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Governor Jim Doyle says Wisconsin, the world will benefit from service
Governor Jim Doyle says Wisconsin, the world will benefit from service
Wisconsin, the world will benefit from service
By JIM DOYLE
Posted: May 29, 2004
Thank you for your invitation to allow Jessica, my wife, and I to share this incredibly happy moment with the graduates of the class of 2004 and with your families and friends . . .
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Jim Doyle: Wisconsin, the world will benefit from service
Jim Lehrer: Taking risks will enrich life
Al Jarreau: Boost that diploma by reaching out
I was pleased when I arrived to find out we would come in after the graduates walked through, and I'll tell you the reason . . . I've been to a number of these with my kids, and I assume there are a number of parents like me out there . . . I just automatically start crying when "Pomp and Circumstance" is played and the young people walk through. Those are tears of just pride.
But in terms of graduation from college, those are tears not only of pride, but of tremendous relief since the thought is, "My God, they're gonna go off and start earning their own money now, and we are free at last." Unfortunately, I found out we weren't quite free yet. But I do congratulate all of you who are here today.
I am very mindful of words spoken in a commencement address given by a former governor of New York, Mario Cuomo, who once said that being a commencement speaker is like being the body at a traditional Irish wake. They can't have a party without you, but nobody expects you to say too much. I'll try to keep Governor Cuomo's remarks in mind.
As I look out at this incredible gathering here today, I see so many happy graduates and I see so many family members and friends. And I understand, as we all understand, the tremendous investment of time, emotion, love and, yes, even money that has been made by your family to see that this day came about. And I know that you graduates appreciate what they have done - your family and friends and others who have supported you to get you to this day.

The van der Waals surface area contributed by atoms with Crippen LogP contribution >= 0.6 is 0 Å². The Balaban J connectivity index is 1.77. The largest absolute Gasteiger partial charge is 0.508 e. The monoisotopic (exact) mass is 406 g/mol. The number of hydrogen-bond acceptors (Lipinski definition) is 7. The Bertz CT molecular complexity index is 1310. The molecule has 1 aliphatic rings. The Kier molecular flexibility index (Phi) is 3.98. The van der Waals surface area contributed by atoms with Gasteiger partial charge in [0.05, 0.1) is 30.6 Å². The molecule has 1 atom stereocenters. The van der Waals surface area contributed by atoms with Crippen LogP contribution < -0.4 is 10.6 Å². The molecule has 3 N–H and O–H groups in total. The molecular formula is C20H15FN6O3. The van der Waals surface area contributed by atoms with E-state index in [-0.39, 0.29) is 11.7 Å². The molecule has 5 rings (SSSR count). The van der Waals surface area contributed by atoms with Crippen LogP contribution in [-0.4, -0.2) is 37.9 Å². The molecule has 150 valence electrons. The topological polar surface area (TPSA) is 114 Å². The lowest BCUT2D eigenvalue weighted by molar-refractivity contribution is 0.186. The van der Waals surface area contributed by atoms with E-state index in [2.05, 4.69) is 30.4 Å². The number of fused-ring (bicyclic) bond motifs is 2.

But I have lived enough years now to know that there's something even more. As years go by, you will treasure the achievement that you are recognizing here today even more. And your appreciation for family and friends will grow deeper and deeper as the real understanding of what you have accomplished here today becomes clear to you. Now it is up to you, the graduates, to make those investments worthwhile.
This is an incredibly exciting time in your life. You are faced with many choices. Some of the choices you are going to make will be very simple. Some will be very difficult. But above all, you have already made one of the most important choices in your whole life. You made the choice to work hard and get that education. You have achieved that.
In Wisconsin, in this state, we value education and hard work above everything else. These are the values that were given to us by our parents and grandparents and great-grandparents. These are the values that are manifested in out great learning institutions like the one we are in today . . . This institution exists because of the sacrifices and investments that were made by parents, grandparents and great-grandparents from generations past. And it is extremely incumbent on you graduates today to live with that education, to live with those values and to make sure that you pass them on to the people who will come after you.
This degree recognizes a major step in your formal education, but it must not represent the end of your education. Make learning a lifelong priority. Continue to develop yourself, if not in the classroom, then in your community.
You never will know what the future will hold. But if you are well-educated, you will be able to handle any challenge that comes before you. Today, you are starting out on the rest of your life and that is no small thing.